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let $f:\mathbb{R}\rightarrow\mathbb{R}$ be a continuous function such that $|f(x) - f(y)| ≥ |x - y|$ for all $x,y$ in $\mathbb{R}$. then $f$ is onto.

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What have you tried? What theorems about continuous functions do you think might be relevant? Do you know what possible sets can be the range of a continuous function from $\mathbb R$ to $\mathbb R$? Have you noticed any properties of functions satisfying this inequality? For example, is such an $f$ necessarily injective? –  Jonas Meyer Sep 27 '12 at 4:19
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Let $A=f(\mathbb R)$. The inequality implies that $f$ is injective with continuous inverse defined on $A$, hence by assumed continuity of $f$, $f:\mathbb R\to A$ is a homeomorphism. The inequality along with continuity of $f$ and completeness of $\mathbb R$ also implies that $A$ is complete with the metric restricted from $\mathbb R$. The only subspace of $\mathbb R$ that is homeomorphic to $\mathbb R$ and complete (with the restricted metric) is $\mathbb R$, so $A=\mathbb R$.

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This seems likely beyond the scope of the course (which is not specified) to me. Maybe it will encourage some to go further. +1 in the hope that it will. –  Ross Millikan Sep 27 '12 at 4:44
    
Ross: Thank you. I do not intend to match the scope of a course with this answer. –  Jonas Meyer Sep 27 '12 at 4:48
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Assume $f$ is not onto, implying that there exist $y\in Y$, here i denote Y as the codomain of $f$, where no $x\in X$, X is the domain of $f$, satisfies $f(x)=y$. Note that $f$ is continuous in the whole real number line. In another words, for any $y\in Y$ as well as in real number line, due to continunity, there should exist and $x$ s.t.$\lim_{t\rightarrow x}f(t)=y$ implies $x$ satisfies $f(x)=y$ for any $y$ in real which is a contradiction

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I don't see an answer. Where is the inequality used? Not all continuous functions from $\mathbb R$ to $\mathbb R$ are onto. –  Jonas Meyer Sep 27 '12 at 4:17
    
That's no true. $f:\Bbb R\to \Bbb R$ given by $f(x)=e^x$ is continuous in the whole real line, but there is no $x$ such that $\lim_{t\to x} e^x=-1$ for example. –  leo Sep 27 '12 at 4:17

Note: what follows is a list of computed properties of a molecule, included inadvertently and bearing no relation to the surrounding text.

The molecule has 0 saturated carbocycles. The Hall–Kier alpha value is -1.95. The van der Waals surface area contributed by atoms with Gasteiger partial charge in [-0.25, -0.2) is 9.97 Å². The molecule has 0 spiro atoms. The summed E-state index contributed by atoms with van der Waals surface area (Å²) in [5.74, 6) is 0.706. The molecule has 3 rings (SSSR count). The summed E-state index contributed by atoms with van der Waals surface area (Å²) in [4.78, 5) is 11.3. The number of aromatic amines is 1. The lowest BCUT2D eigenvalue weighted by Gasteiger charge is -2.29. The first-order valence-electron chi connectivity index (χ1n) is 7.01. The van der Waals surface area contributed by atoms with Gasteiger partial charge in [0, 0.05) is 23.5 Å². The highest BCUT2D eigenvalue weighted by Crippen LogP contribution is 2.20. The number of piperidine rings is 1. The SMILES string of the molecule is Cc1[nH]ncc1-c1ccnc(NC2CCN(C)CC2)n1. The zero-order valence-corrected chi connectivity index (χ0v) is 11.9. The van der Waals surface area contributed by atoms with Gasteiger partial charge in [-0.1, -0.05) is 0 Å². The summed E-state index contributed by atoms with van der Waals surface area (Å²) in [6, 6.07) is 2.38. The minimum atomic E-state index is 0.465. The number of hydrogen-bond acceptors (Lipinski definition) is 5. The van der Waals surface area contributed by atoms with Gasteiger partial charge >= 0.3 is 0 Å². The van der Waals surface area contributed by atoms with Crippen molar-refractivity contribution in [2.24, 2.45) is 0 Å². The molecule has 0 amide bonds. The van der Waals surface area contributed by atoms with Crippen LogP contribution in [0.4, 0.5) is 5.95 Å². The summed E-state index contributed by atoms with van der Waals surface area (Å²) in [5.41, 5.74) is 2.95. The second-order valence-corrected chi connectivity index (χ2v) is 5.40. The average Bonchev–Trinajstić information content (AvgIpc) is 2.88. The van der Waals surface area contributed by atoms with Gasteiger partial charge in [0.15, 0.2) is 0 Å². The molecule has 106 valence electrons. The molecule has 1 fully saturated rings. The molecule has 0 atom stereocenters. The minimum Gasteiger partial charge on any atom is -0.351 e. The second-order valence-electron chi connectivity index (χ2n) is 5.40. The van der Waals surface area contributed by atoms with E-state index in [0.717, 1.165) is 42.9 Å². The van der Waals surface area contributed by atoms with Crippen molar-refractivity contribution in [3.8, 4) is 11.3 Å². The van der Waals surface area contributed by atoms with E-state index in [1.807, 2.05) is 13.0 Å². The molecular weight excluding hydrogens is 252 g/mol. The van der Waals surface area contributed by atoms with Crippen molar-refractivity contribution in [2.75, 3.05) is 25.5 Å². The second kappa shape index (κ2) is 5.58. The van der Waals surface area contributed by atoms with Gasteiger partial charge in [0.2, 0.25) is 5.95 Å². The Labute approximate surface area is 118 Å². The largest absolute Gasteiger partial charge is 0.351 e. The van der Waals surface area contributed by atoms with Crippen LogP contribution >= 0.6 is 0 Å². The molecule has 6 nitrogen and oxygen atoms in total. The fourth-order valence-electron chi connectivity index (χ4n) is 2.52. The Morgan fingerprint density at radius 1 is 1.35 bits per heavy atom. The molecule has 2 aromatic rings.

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Hint:

The given inequality implies that $f$ must be one-to-one. Without loss of generality, suppose $f$ is increasing.

Suppose now that $f$ does not take the value $M>f(0)$ with $M$ positive. Then by continuity we must have $|f(x)-f(0)|\le M-f(0)$ for all $x\ge 0$. This, however, contradicts your given inequality (consider the inequality with $y=0$ and $x>M-f(0)$). Thus, $f$ is not bounded above.

Now argue in a manner similar to the above that $f$ is not bounded below.

So, you have a continuous function which is neither bounded above nor bounded below...

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If $M$ is connected and $f$ is continuous, then $f(M)$ is connected. $\mathbb{R}$ is connected. Hence $f(\mathbb{R})$ must be an interval. Now you only have to prove that $f(\mathbb{R})$ cannot be bounded from above or below. That's up to you.

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While this is true, I think it is clear from OP's question that he is doing introductory real analysis and that the (albeit cleaner) topological solution isn't appropriate. –  nullUser Oct 2 '12 at 15:33
    
I think that very little is clear from the OP's question. He neglected to share context (beyond tags) or thoughts about the problem, and we do not owe guesses to accommodate unstated needs more appropriately. Also, answers are for more than just the OP. Also, both of the other answers practically rely on connectedness without explicitly saying it. –  Jonas Meyer Jan 5 '13 at 20:12
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